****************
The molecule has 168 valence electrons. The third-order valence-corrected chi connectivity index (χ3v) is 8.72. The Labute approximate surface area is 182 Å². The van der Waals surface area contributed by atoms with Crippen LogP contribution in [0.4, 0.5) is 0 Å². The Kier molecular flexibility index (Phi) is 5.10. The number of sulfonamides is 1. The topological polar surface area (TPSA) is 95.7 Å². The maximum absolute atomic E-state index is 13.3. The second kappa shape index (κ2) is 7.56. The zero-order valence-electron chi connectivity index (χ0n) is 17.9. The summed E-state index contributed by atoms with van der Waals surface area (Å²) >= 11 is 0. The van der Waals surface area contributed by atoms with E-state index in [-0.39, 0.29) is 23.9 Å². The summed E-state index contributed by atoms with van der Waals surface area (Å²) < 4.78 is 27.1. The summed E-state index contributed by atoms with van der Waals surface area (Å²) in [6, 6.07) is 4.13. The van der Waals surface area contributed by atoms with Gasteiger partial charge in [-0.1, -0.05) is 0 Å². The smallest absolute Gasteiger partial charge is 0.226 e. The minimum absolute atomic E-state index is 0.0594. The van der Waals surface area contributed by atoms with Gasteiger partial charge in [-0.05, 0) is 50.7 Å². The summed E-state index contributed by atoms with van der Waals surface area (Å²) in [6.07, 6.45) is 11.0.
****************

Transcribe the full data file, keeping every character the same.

The molecule has 168 valence electrons. The third-order valence-corrected chi connectivity index (χ3v) is 8.72. The Labute approximate surface area is 182 Å². The van der Waals surface area contributed by atoms with Crippen LogP contribution in [0.4, 0.5) is 0 Å². The Kier molecular flexibility index (Phi) is 5.10. The number of sulfonamides is 1. The topological polar surface area (TPSA) is 95.7 Å². The maximum absolute atomic E-state index is 13.3. The second kappa shape index (κ2) is 7.56. The zero-order valence-electron chi connectivity index (χ0n) is 17.9. The summed E-state index contributed by atoms with van der Waals surface area (Å²) >= 11 is 0. The van der Waals surface area contributed by atoms with E-state index in [-0.39, 0.29) is 23.9 Å². The summed E-state index contributed by atoms with van der Waals surface area (Å²) < 4.78 is 27.1. The summed E-state index contributed by atoms with van der Waals surface area (Å²) in [6, 6.07) is 4.13. The van der Waals surface area contributed by atoms with Gasteiger partial charge in [-0.1, -0.05) is 0 Å². The smallest absolute Gasteiger partial charge is 0.226 e. The minimum absolute atomic E-state index is 0.0594. The van der Waals surface area contributed by atoms with Gasteiger partial charge in [-0.05, 0) is 50.7 Å². The summed E-state index contributed by atoms with van der Waals surface area (Å²) in [6.07, 6.45) is 11.0.